National Institute for Cellular Biotechnology

Dr
Naomi
Walsh

Primary Department
National Institute for Cellular Biotechnology
Phone number: 01 700
5912
Campus
Glasnevin Campus
Room Number
G105

Academic biography

Dr. Naomi Walsh is an Assistant Professor in the School of Biotechnology/National Institute for Cellular Biotechnology (NICB). Dr Walsh holds a BSc. in Analytical Science and PhD in Biotechnology/Cancer Research from Dublin City University, and a Master's of Public Health (MPH) from University College Dublin. Her PhD research focused on the mechanisms of invasion, metastasis and drug-resistance in pancreatic cancer. Dr. Walsh was awarded the prestigious Cancer Prevention Fellowship Programme (CPFP) where she undertook post-doctoral research in the Laboratory of Human Carcinogenesis under the mentorship of Dr. Curt Harris at the National Cancer Institute (NCI), USA. Dr. Walsh studied prognostic  biomarkers that can aid in clinical management for cancer patients. Dr. Walsh also continues to collaborate with Dr. Rachael Stolzenberg-Solomon (DCEG, NCI) on pathway analysis of genome-wide association studies (GWAS) of pancreatic cancer. On her return to Ireland, Dr. Walsh was awarded the Irish Cancer Society Re-integration Grant, and subsequently an SFI Starting Investigator Research Grant (2016-2020). In 2017, Dr. Walsh was awarded the Irish Cancer Society Researcher of the Year. Dr. Walsh's current research is focused on developing organotypic 3D cancer models to define and validate the biological consequences of genomic variants of pancreatic cancer. Her research aims to understand the development of pancreatic cancer, to uncover markers for early detection and to identify those at high risk of pancreatic cancer.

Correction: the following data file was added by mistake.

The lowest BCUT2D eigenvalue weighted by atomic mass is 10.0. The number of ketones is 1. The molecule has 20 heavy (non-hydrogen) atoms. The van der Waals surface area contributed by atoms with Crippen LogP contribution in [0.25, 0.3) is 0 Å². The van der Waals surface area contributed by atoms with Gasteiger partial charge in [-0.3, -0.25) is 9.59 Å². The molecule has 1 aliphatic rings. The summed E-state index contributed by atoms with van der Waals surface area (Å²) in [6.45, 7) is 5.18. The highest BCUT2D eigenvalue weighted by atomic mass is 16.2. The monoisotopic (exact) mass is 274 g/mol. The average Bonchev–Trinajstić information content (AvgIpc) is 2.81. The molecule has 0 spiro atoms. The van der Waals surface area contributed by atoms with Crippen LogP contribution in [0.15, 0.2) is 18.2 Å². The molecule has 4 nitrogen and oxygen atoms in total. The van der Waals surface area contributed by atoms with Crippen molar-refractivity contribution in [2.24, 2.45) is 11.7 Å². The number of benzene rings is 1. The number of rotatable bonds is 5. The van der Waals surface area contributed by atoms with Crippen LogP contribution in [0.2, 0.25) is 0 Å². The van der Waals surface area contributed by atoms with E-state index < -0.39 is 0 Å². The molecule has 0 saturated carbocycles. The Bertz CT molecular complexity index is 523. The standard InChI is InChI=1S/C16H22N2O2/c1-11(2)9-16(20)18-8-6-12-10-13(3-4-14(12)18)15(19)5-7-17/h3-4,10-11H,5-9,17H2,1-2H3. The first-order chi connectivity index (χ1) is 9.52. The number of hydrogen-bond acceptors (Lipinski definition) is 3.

Other interests include understanding t
he tumour diversity caused by genomic alterations which contributes to cancer resistance to chemotherapy (funded by Pancreatic Cancer Research Fund PCRF, http://www.pcrf.org.uk). Her lab uses genomic and functional NGS approaches to identify the mechanisms of genomic and immunological diversity to develop prognostic/predictive signatures and therapeutic strategies to overcome treatment resistance. 

Research interests

Cancer is a disease of the genome. Genomic variants, somatic mutations and alterations can change the function of genes, either promoting the expression of cancer causing genes or the loss of cancer suppressor genes. These genomic variants, mutations/alterations drive cancer predisposition, development, progression and ultimately drug resistance.

Recently, the landscape of pancreatic cancer has been redefined through gene expression and genetic diversity signatures using next generation sequencing (NGS) profiling, while GWAS have identified susceptibility loci associated with pancreatic cancer risk. However, the clinical utility of these biomarkers is lacking. My research involves developing organotypic 3D models to define their relevance as diagnostic/prognostic biomarkers and delinate their role in pancreatic cancer development and progression. 

Other research interests are to elucidate the tumour diversity caused by genomic alterations which contributes to cancer resistance to chemotherapy and molecular targeted therapies in breast cancer and melanoma. We use genomic and functional genomic NGS approaches to identify the mechanisms of genomic diversity to develop prognostic/predictive signatures and therapeutic strategies to overcome treatment resistance.